This year sees the platinum Jubilee of Her Majesty Queen Elizabeth. That’s 70 years on the throne.
We thought we’d flick back and look at some of the comedy highlights from the last 70 years, it shows how Britain has gone from producing some of the world’s finest comedy to today’s ultra cautious comedy, we wouldn’t want to upset anyone.
In the history of British Comedy the 1950’s is perhaps one the most significant decades. As Princess Elizabeth ascends to the throne in 1952 to become Queen Elizabeth, Radio is still the main player. Some of the most iconic comedy shows started in the 1950’s and of course the humble sitcom was born.
In 1951 one of the most iconic comedy shows of all time, still popular today, The Goon Show was born originally: Spike Milligan, Peter Sellers, Harry Secombe and Michael Bentine. The show caught on almost immediately as audiences grew from 370.000 to nearly two million by the end of the 17th show. Michael Bentine moved on to pursue his own projects after series two.
Between 1951- 1952 Tony Hancock took to the airwaves with his catchphrase “flippin’ kids” as Archie Andrews Tutor for one series of Educating Archie which ran from 1950 – 1958. A move to television for the show was not so popular. Shown on the new ITV network the series lasted 27 episodes.
Derek Roy was one of the top comedians of the time, unfortunately his 1952 all star radio series Happy Go Lucky was not the success he might have hoped for, but it did give writers Galton and Simpson their first script writing break.
By 1953 with the advent of the Queen’s Coronation more households have television. The content of comedy is still very much variety based: sketches and musical interludes. However something was about to change.
Having made his debut on stage in 1948 as straight man to magician David Nixon, Norman Wisdom hit cinema screens in 1953 with his first film Trouble In Store.
Also on the big screen in 1954: a film based on a book of the same name and starring Dirk Bogarde, Doctor In the House made it’s debut. It was a huge success most becoming the most popular box office film of 1954 in Great Britain. Off the back of this success came six sequels, two radio series in 1968 and in the 1970’s the films found themselves adapted for television.
On the matter of writers a top comedy double act: Bob Monkhouse and Denis Goodwin were also writers. Their BBC Radio series ‘Calling All Forces’ was a huge hit in the 1950’s, but for whatever reason they never completed it, enter Galton and Simpson to complete the series. This was a significant assignment as they worked with Tony Hancock, which in turn lead to Britain’s first sitcom: Hancock’s Half Hour in 1954.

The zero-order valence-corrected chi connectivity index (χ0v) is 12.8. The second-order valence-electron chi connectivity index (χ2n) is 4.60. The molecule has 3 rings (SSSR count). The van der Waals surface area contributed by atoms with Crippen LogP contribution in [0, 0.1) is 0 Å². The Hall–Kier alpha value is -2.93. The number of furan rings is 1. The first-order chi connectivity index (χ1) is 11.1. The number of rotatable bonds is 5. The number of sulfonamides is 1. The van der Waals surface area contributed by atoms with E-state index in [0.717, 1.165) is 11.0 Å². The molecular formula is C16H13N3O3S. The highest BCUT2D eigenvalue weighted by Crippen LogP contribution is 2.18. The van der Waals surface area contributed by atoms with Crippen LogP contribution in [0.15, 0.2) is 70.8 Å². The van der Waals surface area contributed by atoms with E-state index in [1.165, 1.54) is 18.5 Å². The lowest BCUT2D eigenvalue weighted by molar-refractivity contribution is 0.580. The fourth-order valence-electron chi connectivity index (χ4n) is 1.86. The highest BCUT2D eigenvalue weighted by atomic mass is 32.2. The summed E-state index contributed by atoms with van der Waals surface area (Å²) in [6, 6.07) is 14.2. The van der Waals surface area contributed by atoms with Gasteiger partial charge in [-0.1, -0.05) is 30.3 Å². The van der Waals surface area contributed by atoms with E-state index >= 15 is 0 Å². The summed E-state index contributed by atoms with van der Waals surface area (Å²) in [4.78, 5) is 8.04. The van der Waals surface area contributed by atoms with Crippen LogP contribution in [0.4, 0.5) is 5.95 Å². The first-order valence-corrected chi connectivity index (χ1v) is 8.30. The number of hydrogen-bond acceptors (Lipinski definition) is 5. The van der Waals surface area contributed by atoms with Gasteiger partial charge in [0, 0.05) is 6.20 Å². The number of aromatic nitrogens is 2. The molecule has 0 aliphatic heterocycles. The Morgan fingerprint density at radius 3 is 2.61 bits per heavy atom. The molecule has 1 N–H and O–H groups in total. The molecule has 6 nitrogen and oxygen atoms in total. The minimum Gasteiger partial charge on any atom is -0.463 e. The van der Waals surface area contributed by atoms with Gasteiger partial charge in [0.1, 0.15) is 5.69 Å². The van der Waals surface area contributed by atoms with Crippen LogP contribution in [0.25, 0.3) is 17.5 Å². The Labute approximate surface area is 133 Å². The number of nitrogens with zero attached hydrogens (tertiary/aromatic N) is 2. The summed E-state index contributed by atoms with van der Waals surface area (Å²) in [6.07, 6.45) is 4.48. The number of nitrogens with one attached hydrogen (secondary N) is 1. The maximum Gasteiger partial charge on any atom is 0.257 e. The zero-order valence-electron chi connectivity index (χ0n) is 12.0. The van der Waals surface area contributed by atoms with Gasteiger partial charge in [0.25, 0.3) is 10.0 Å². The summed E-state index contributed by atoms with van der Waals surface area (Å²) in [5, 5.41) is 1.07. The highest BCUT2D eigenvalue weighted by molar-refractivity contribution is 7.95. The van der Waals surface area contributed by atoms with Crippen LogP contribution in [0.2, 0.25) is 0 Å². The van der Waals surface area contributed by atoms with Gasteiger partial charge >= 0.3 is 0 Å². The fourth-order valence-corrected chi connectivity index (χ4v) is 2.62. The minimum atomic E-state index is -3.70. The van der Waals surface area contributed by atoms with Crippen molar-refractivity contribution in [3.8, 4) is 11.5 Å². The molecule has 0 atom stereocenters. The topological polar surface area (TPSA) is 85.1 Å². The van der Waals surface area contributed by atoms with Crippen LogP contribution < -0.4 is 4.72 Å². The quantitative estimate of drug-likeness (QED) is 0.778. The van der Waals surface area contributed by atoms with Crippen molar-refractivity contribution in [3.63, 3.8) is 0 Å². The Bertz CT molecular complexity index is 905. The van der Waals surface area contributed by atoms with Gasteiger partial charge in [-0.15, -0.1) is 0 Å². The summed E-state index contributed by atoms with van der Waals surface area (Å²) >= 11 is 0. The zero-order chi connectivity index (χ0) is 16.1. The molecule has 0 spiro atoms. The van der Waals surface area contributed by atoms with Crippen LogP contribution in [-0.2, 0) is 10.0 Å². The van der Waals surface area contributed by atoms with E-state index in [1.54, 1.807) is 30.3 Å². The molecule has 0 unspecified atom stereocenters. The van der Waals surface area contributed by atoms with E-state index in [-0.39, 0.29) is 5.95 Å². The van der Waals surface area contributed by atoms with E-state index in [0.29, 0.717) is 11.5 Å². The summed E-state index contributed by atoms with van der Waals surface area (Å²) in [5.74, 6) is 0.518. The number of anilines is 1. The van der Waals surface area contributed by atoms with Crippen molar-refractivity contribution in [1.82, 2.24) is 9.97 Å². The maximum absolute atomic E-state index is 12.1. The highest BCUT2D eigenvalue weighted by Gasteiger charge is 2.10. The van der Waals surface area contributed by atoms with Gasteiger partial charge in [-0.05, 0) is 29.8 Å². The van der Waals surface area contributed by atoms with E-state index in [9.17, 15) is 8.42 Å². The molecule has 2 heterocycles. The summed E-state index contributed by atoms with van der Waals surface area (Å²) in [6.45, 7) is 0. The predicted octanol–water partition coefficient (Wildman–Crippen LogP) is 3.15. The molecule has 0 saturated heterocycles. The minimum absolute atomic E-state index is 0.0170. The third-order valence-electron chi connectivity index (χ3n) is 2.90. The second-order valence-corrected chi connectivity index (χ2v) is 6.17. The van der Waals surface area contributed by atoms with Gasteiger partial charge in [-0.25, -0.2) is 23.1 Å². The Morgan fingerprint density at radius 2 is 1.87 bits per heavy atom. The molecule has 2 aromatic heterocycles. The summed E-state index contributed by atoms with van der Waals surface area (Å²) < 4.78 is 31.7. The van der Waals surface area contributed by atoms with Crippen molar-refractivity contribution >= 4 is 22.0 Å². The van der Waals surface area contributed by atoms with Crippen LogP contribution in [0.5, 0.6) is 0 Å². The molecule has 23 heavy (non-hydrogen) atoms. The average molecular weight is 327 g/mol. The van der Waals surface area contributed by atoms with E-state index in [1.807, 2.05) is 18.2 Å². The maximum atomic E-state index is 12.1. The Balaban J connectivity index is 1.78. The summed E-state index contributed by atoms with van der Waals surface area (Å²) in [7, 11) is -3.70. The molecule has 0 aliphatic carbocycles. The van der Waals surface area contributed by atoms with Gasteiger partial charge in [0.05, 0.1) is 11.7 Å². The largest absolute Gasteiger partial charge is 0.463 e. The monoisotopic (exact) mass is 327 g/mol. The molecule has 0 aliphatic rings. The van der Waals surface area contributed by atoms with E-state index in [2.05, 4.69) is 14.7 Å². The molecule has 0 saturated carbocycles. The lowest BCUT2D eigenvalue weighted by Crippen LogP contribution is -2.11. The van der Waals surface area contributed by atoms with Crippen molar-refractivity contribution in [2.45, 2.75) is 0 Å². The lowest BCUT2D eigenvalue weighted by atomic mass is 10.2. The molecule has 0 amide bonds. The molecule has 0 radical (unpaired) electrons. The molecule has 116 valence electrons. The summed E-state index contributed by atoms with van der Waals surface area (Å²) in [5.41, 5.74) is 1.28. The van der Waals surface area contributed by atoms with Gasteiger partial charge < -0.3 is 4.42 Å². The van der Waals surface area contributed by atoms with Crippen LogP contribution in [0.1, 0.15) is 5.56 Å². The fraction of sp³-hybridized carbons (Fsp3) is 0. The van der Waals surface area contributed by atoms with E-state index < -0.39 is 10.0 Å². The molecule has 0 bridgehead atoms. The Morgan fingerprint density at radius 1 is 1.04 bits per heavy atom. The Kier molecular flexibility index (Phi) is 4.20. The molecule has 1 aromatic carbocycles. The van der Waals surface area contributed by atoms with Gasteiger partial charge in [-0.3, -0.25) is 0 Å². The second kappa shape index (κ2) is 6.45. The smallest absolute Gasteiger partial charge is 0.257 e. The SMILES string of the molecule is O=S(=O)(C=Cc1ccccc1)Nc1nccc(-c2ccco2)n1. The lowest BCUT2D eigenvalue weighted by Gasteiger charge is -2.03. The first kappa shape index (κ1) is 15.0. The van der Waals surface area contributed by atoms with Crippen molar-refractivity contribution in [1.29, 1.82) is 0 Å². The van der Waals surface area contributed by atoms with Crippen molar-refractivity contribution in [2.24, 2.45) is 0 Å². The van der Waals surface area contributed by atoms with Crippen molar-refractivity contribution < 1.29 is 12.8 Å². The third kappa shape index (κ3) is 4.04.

Hancock’s Half Hour made the jump to TV in 1956 and up until 1959 it ran alongside the already popular radio series making Tony Hancock one of the 1950’s biggest stars.
Bob Monkhouse and Denis Goodwin pop up again in 1954, this time they have their own show. Fast and Loose was A BBC TV sketch show written and performed by Bob Monkhouse and Denis Goodwin it ran for 2 series.
Prior to Hancock’s Half hour, in 1953 a hit radio series that had started in 1948: Take It From Here made a slight adjustment to part of it’s show introducing us to the ‘Glums’. They were so popular, that in 1978 they were still remembered and appeared as part of the unsuccessful Bruce Forsyth’s Big Night program, a year later, in 1979, The Glums was made into it’s own television series (consisting of eight episodes) by London Weekend Television and broadcast on ITV.
In 1954 another future comedy act made their debut with a BBC Radio series: You’re Only young Once and a less than successful TV series Running Wild. The Act: Morecambe and Wise, who after their brief brush with their own TV show took a spot on a popular TV show of the time the Winifred Atwell show with material written by Johnny Speight and this was a success.
By Jove Mrs – guess who got his first break into showbusiness in 1954? Yes, Ken Dodd then aged twenty-six, in September of this year, he made his professional show-business debut at the now-demolished Nottingham Empire. By 1958 Ken Dodd had gained top billing at Blackpool, sadly we lost Ken in 2018.
In 1955 ITV was born and so the race for the top TV show was on. Hancock’s Half Hour had moved to TV in 1954, becoming the first TV sitcom to be broadcast each week. ITV’s first sitcom offering was The Army Game in 1957 starring William Hartnell who would go on to star in the first Carry On film, Carry On Sergeant in 1958 (of course this was the first of the long running Carry On series) and as TV’s first Doctor Who.
As the 1950’s drew to a close we saw the beginnings of the TV Christmas special with the BBC’s: Christmas Night With The Stars that ran between 1958 and 1972. By 1959 Benny Hill had his own show on the BBC, Kenneth Horne made his radio debut with Beyond Our Ken and an all star cast set sail with The Navy Lark.